Energy Efficiency For The New Year

I’ve had lots of people ask me in the last couple of weeks how they can start being more green, start being more energy efficient, in the new year.

Image from

It seemed logical to not only answer them, but to share those answers with you all. As it turns out, making your house and your lifestyle more energy efficient is actually pretty easy. It takes some changing of lightbulbs, and a few changing of habits, but it’s not nearly as hard as foregoing sugar and wheat, as one of my friends is doing this year, bless her heart. I might actually waste away to nothing without my two major food groups.

But back to energy efficiency:

1. Change those light bulbs – but no need to take out perfectly good incandescent bulbs, just change them when they burn out and change them to CFL (compact fluorescent) or LED (light emitting diode) bulbs.

2. Weather-proof your doors and windows, or replace old double-hung windows with new double-pane versions. There are manufacturers of new, up-to-code double-hung, double-pane windows out there, including Ocean Sash and Door of San Francisco, who’ve been around since 1880. Weatherproofing is easier and weatherstripping can be purchased at your local hardware store. We bought enough to do our 1,000 square-foot apartment for under $50.

Image from

3. Turn off lights when you leave the room. I know, this sounds like such old news, but it’s easy to leave lights on all over the place.

4. Hang-dry your clothes. I have to admit, I thought this was the biggest pain in the neck when I first moved to the tropics and didn’t have a washing machine, much less a dryer (and there were no laundromats – we didn’t even have electricity on Tuesdays and Thursdays). But, once I had a dedicated clothes line, I found stepping outside and seeing the day (cloudy, brilliantly clear, windy, still as holding your breath), taking time to breathe and stretch as I hung each piece, was a welcome 10-minute respite from bench-work and the computer. One of my most favorite things was hanging clothes in the moonlight. There is nothing like rustling palms, a warm breeze, gazillions of stars, music from far off in the distance and only the light of the moon to see by. For one night (and I was lucky to have many) of that experience I would hang-dry my clothes for a lifetime.

5. If you’re remodelling, or have a pre-1995 major appliance, go with ENERGY STAR. You’ll save money and energy. Check out Recurve for rebate information.

-Jocelyn Broyles

Headline Photo © Wendy Kaveney |


John S.
Past Member 6 years ago

Thanks. I have to admit since only 1 light can be seen from outside the home that I leave it on for several hours every night. I'm here 2 hours, but 3 hours I am not, however it is a low wat CFL, and since I burn mine out probably from on-offing them I thought this would help.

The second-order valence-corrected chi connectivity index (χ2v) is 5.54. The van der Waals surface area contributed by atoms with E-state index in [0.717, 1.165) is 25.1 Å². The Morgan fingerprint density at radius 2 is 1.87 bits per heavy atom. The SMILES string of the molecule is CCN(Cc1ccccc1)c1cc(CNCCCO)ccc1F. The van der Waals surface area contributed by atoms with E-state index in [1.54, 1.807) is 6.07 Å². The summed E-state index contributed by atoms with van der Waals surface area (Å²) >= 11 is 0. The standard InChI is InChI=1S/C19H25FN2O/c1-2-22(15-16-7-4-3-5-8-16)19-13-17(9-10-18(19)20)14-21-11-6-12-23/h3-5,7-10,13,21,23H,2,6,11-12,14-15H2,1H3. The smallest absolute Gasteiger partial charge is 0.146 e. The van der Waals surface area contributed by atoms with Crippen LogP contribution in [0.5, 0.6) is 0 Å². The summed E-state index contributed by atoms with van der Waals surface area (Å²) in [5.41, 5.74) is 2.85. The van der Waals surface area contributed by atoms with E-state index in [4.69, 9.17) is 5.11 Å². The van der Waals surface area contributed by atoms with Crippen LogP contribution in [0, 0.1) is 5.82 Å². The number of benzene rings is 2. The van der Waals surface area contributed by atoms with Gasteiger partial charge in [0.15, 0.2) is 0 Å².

Carol Cowbrough
Carol C6 years ago


Will L.
Past Member 6 years ago


Glenda S.
Glenda S6 years ago

thanks for sharing

Dana W.
Dana W6 years ago

Thanks - I also do all my laundry in cold water and let my dishes air dry.

Gwendolyn offline
Gwendolyn Krupa6 years ago

Here in the North our heating bill and energy use to keep warm are high. We have decided not to turn our thermostat above 65 unless we have small children or overnight guests who are cold. I love my heavy robe and cozy slippers and wear undershirts and sweaters or hoodies over my warm shirts. Leg warmers and warm socks help, too.
I have a couple cloths lines and a wooden drying rack in the basement utility room. I still use the dryer for towels and blankets, etc. due to space, but it's great to be able to hang somethings. It cuts down on dryer usage. Also using cold water for washing as much as possible helps. The clothes seem to come out nice and clean.

Cheryl B.
Cheryl B6 years ago

great info... thanks

Kay L.
KayL NOFORWARDS6 years ago

1) I'd love to hang my laundry outside, but it's against the rental agreement for the apartment building. Sadly, too many people associate clotheslines with ghettos, so many buildings prohit them.

2) Use a coffee press instead of a coffeemaker. Not only will it save energy, but the coffee tastes better. Also, use an electric kettle to boil the water rather than boil it on the stove. Again, it uses less electricity.

3) Let your dishes air dry. If you have a dishwasher, it saves a lot on energy there. If you do your dishes by hand, it still saves energy because you doing use as many kitchen towels and so don't have to wash them as often, using, of course, electricity...

Caz Caswell
Norman Caswell6 years ago

There are many more way to save money, reduce your carbon footprint, and be greener.

Boil only enough water for your needs.

In the UK installing a Voltage Optimiser will reduce your bills by 10% overall.

A Voltage Optimiser will reduce electricity consumption by 17% for fridges and freezers, 15% for lighting (10% of the latest energy saving light bulbs), and 3-10% for TV's, HiFi's, and other entertainment systems.

These systems cost £250 VAT plus the cost of installation.

Happy Savings All

Barbara Erdman
Barbara Erdman6 years ago